I have just said that as a community passes through various phases in different spheres of life, its collection of words simultaneously increases. The language of monkeys will serve as an example. It is a fact that monkeys have their own language. Among the different species of monkeys there are those who remain in the jungles and forests. As they hardly ever come in contact with human beings, they have little knowledge and few words in their stock, perhaps thirty to forty words. They do not need to create compound words; they manage well enough by uttering certain significant expressions using sounds such as kiun, kun, kin, kain. There is no necessity for them to formulate compound words by joining kiun and kun, for example, otherwise they would have done so, thus creating the compound word kiun-kun to give a new meaning. But there are a large number of words in the languages of those monkeys which live close to human habitation. They come in frequent contact with humans and are required to fight battles of wits (to escape death, for instance). Certain varieties of monkeys have, in fact, as many as seven hundred to eight hundred or even nine hundred words in their dialect. Of course, they do not have a codified dictionary. They acquired as many words as they needed to move in different domains. In the case of humans, very undeveloped communities such as the Zulus, the Pygmies and the Maoris have a very limited stock of words. On the other hand, there are certain languages which have enormous vocabularies of over 500,000 words, such as the Sanskrit, French, English and German languages. In Bengali there are about 125,000 words, and in Gujarati nearly 100,000. Other languages have less than 100,000 words in their vocabularies.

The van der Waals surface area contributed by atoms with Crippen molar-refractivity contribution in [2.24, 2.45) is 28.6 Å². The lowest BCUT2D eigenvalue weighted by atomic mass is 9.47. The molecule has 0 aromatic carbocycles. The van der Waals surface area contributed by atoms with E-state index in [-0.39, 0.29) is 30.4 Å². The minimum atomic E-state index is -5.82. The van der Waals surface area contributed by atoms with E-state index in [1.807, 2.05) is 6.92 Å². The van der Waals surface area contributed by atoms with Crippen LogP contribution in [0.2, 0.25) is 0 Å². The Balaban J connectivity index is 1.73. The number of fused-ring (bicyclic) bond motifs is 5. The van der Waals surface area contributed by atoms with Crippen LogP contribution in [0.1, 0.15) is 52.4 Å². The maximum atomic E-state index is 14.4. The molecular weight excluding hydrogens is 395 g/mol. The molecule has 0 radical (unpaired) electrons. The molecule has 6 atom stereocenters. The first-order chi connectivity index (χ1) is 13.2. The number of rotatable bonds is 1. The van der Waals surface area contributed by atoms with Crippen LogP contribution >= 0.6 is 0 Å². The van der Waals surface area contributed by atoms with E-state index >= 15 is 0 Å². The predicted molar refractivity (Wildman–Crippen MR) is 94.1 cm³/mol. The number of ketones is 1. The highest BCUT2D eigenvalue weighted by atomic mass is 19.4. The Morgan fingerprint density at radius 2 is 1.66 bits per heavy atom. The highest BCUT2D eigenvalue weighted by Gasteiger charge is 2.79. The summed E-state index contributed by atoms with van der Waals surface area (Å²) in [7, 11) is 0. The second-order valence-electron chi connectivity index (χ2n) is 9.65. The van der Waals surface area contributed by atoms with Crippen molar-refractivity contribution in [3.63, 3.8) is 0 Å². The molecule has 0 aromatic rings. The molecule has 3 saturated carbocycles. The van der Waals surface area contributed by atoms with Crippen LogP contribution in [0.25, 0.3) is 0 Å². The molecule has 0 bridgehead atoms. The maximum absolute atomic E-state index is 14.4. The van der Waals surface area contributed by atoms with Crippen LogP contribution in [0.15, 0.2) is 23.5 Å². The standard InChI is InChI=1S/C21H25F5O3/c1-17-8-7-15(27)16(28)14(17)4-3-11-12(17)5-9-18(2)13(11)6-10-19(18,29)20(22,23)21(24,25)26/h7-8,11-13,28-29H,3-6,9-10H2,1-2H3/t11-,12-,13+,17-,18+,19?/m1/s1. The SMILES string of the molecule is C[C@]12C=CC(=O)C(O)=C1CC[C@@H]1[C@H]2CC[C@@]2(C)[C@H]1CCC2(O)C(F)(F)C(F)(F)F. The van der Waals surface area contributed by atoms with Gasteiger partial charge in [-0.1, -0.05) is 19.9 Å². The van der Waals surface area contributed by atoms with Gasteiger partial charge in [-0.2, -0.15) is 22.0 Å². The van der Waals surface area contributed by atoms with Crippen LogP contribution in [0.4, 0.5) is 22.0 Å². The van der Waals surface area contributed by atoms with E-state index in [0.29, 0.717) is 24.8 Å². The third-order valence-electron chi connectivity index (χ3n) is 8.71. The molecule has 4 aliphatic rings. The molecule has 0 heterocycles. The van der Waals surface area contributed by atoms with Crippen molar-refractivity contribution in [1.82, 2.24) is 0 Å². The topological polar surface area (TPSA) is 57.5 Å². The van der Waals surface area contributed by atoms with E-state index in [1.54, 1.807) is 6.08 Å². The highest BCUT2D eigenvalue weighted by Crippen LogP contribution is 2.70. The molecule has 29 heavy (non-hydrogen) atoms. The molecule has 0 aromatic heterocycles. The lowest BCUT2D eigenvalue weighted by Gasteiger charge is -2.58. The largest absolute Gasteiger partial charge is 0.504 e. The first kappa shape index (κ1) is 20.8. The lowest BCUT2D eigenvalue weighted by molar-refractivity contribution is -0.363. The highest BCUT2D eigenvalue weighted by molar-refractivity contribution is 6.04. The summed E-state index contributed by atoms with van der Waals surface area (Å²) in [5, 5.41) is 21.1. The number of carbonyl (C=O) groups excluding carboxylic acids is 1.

Invocation of the Supreme
Kośa means Ádhára or base.